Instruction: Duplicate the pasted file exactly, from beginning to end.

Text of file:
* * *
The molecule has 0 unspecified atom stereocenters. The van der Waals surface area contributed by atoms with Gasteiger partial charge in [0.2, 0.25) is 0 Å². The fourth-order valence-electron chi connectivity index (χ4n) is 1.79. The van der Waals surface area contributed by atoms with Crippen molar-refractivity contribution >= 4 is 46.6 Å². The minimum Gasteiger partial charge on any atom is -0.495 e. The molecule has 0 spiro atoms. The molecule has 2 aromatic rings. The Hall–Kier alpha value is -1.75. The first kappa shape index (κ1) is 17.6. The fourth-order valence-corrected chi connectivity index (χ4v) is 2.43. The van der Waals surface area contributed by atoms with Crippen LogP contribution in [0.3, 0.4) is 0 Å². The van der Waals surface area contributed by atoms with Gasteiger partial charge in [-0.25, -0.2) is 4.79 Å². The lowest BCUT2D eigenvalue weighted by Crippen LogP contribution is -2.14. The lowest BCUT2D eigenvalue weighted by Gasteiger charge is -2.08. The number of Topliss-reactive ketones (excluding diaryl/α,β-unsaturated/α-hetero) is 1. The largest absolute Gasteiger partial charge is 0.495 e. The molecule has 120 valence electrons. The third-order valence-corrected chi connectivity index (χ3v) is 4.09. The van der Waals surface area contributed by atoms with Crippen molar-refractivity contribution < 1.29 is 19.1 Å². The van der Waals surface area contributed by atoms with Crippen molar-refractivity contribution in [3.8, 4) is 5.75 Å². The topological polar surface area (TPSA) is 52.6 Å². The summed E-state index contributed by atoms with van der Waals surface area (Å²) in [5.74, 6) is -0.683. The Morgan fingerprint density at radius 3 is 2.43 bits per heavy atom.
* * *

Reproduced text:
The molecule has 0 unspecified atom stereocenters. The van der Waals surface area contributed by atoms with Gasteiger partial charge in [0.2, 0.25) is 0 Å². The fourth-order valence-electron chi connectivity index (χ4n) is 1.79. The van der Waals surface area contributed by atoms with Crippen molar-refractivity contribution >= 4 is 46.6 Å². The minimum Gasteiger partial charge on any atom is -0.495 e. The molecule has 0 spiro atoms. The molecule has 2 aromatic rings. The Hall–Kier alpha value is -1.75. The first kappa shape index (κ1) is 17.6. The fourth-order valence-corrected chi connectivity index (χ4v) is 2.43. The van der Waals surface area contributed by atoms with Crippen LogP contribution in [0.3, 0.4) is 0 Å². The van der Waals surface area contributed by atoms with Gasteiger partial charge in [-0.25, -0.2) is 4.79 Å². The lowest BCUT2D eigenvalue weighted by Crippen LogP contribution is -2.14. The lowest BCUT2D eigenvalue weighted by Gasteiger charge is -2.08. The number of Topliss-reactive ketones (excluding diaryl/α,β-unsaturated/α-hetero) is 1. The largest absolute Gasteiger partial charge is 0.495 e. The molecule has 120 valence electrons. The third-order valence-corrected chi connectivity index (χ3v) is 4.09. The van der Waals surface area contributed by atoms with Crippen molar-refractivity contribution < 1.29 is 19.1 Å². The van der Waals surface area contributed by atoms with Crippen molar-refractivity contribution in [3.8, 4) is 5.75 Å². The topological polar surface area (TPSA) is 52.6 Å². The summed E-state index contributed by atoms with van der Waals surface area (Å²) in [5.74, 6) is -0.683. The Morgan fingerprint density at radius 3 is 2.43 bits per heavy atom.